My physician didn’t recommend neurofeedback so it must not be a legitimate treatment.

Not true. There are a number of reasons why the medical profession has not embraced neurofeedback more strongly. First of all, most medical doctors do not receive any sort of education or training in this modality because it is so specialized. Even if they are educated in functional medicine, integrated treatment, neurology, or psychiatry – they may not have ever heard of it. Even a lot of mental health professionals, including psychiatrists, psychologists or counselors, do not receive information or training about neurofeedback until they seek it out on their own. Physicians have their diagnostic tools, medicines and defined treatment protocols they know well and use repeatedly. Some estimate that the average primary care physician spends between 8-15 minutes with each patient, which is not enough time to assess a complete picture of each individual’s health and wellness. Neurofeedback providers, on the other hand, employ a more holistic approach toward treatment that can positively affect the body and mind in many ways, and personalized, patient care is part of what makes them different. It is no wonder primary care physicians do not often recommend neurofeedback.

The research for neurofeedback is inconclusive or incomplete.

Not true. Research has been done on neurofeedback and its effects on a variety of brain-based conditions has been going on since the 1970s and earlier. While it is true that there are not a lot of large, controlled, double-blind studies that have been done, many reasons can account for that. For one, neurofeedback is tailored to the individual, so having large studies are inherently more problematic. If you can get an Institutional Review Board (IRB) to approve a study of this nature, many will not approve a study that withholds treatment that researchers expect to help people just to be able to say a study has a proper control. And those who say that neurofeedback’s effects are a result of the placebo effect totally miss that neurofeedback research began using animal models which are not affected by the placebo effect. We’ve collected links to neurofeedback research and collected bibliographies to help you get the facts and make your own decisions.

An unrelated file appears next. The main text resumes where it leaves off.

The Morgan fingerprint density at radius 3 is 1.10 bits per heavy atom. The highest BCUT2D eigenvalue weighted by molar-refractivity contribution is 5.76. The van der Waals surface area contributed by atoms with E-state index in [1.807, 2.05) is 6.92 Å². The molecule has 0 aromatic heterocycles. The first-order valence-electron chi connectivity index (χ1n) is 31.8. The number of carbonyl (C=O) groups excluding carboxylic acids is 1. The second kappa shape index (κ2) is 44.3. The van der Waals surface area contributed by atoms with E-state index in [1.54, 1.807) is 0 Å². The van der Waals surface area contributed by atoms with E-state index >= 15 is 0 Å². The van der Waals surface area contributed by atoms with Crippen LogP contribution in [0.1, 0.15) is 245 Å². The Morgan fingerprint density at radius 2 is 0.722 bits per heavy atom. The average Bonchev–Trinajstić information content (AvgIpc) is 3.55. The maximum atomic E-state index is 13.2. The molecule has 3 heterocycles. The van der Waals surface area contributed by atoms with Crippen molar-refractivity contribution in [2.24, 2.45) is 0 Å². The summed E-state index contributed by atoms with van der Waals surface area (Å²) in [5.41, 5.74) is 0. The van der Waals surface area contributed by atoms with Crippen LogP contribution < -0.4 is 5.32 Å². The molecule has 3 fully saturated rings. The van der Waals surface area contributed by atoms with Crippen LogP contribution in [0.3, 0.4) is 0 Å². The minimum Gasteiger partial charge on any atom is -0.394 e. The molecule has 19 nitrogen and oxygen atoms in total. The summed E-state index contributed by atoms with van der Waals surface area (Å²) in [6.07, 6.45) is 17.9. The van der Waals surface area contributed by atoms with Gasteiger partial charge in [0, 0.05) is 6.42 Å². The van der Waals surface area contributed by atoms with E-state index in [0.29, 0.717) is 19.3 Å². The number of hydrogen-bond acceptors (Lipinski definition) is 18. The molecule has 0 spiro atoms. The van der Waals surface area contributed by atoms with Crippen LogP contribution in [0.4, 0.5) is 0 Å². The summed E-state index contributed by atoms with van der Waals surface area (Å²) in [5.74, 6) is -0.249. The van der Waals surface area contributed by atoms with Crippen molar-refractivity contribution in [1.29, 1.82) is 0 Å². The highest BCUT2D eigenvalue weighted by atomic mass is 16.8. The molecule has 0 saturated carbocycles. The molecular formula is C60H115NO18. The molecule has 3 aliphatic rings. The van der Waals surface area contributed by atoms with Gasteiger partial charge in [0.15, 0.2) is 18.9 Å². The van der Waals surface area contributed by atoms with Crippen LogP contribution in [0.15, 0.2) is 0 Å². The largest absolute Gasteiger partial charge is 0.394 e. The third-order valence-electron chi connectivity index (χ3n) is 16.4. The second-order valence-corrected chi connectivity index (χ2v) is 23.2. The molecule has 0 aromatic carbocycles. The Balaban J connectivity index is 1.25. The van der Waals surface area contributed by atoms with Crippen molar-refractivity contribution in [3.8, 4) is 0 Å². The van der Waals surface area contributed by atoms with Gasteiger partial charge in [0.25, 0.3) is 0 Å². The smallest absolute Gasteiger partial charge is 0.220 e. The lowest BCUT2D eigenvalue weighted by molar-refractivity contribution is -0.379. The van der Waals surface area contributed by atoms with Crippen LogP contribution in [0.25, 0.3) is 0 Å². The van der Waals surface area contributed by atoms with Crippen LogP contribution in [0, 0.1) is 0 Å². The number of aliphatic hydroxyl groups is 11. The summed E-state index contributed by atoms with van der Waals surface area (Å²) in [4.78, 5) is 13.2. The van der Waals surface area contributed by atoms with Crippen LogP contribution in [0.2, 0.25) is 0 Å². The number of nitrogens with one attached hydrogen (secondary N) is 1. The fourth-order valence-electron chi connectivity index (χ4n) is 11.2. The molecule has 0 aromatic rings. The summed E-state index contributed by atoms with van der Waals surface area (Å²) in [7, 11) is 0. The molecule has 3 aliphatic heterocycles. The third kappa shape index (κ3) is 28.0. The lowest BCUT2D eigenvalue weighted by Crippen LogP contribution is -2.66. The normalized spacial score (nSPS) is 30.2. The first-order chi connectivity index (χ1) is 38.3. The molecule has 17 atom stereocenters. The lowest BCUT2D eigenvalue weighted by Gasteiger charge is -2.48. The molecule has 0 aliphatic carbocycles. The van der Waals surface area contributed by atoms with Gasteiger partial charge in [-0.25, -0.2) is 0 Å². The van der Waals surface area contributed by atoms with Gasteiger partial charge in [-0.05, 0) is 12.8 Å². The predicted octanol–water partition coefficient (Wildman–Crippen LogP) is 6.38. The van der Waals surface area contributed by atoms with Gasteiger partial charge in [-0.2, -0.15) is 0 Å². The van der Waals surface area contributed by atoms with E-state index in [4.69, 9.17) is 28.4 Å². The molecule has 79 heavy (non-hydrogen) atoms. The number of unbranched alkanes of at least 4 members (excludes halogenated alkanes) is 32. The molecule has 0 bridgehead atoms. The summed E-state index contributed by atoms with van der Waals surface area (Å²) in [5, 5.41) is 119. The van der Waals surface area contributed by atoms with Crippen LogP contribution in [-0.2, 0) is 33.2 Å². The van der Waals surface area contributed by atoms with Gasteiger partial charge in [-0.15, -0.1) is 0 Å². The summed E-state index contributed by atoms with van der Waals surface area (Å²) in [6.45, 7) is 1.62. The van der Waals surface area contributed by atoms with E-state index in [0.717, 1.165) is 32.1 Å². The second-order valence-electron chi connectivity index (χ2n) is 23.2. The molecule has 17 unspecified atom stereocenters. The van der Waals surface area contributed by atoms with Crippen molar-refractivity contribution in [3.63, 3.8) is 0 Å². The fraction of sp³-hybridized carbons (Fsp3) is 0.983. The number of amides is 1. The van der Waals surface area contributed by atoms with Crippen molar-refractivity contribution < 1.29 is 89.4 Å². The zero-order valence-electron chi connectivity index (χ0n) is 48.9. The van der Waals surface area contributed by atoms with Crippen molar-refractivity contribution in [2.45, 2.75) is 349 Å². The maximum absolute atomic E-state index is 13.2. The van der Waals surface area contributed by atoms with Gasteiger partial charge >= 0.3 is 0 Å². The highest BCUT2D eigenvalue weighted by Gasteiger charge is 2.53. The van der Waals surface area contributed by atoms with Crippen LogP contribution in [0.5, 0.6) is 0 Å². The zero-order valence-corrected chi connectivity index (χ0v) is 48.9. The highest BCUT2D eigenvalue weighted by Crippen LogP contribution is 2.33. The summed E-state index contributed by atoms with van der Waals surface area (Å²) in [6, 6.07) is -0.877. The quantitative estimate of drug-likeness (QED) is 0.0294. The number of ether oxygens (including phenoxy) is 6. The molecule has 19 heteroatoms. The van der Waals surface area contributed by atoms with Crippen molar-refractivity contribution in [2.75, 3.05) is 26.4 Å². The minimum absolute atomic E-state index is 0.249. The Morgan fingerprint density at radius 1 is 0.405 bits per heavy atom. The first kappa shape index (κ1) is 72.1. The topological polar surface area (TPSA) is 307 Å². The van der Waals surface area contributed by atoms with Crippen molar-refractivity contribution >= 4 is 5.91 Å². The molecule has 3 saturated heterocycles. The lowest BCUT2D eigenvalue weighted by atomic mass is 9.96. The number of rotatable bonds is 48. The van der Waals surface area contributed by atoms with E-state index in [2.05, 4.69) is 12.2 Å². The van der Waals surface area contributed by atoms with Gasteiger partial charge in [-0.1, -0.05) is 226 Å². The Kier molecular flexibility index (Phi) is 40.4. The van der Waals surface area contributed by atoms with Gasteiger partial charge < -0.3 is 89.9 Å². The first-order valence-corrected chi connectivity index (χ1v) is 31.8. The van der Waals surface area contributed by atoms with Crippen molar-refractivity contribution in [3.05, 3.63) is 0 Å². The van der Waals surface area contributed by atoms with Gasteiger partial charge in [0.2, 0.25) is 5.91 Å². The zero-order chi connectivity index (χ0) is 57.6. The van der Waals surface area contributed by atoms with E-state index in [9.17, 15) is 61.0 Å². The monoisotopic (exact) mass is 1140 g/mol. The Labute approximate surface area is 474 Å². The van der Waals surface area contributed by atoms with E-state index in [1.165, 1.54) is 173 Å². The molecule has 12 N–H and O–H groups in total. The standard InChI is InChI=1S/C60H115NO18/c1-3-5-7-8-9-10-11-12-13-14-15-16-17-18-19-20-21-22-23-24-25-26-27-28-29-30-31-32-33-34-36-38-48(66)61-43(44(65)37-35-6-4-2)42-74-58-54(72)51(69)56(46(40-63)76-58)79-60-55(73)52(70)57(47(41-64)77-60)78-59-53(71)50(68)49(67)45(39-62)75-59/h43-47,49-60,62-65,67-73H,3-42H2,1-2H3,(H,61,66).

Ready to Give Neurofeedback a Try?

If you’re reading this, you are probably curious about how neurofeedback might improve your life. This is why we offer a free eBook to learn more about how neurofeedback works, why a brain map (qEEG) is helpful, and what someone can expect from a regimen of neurofeedback. Contact Dr. Ed Carlton at 703-335-9149 or make your appointment online for a free, no obligation evaluation. We want to learn about your concerns and your goals for treatment, and we are more than willing to work with other health professionals. If you’re tired of being treated like a number and looking for some answers, give our clinic, Carlton NeuroFeedback Center, a try. We are located in Manassas, Virginia in Northern Virginia and serve the greater Washington, DC Metro area.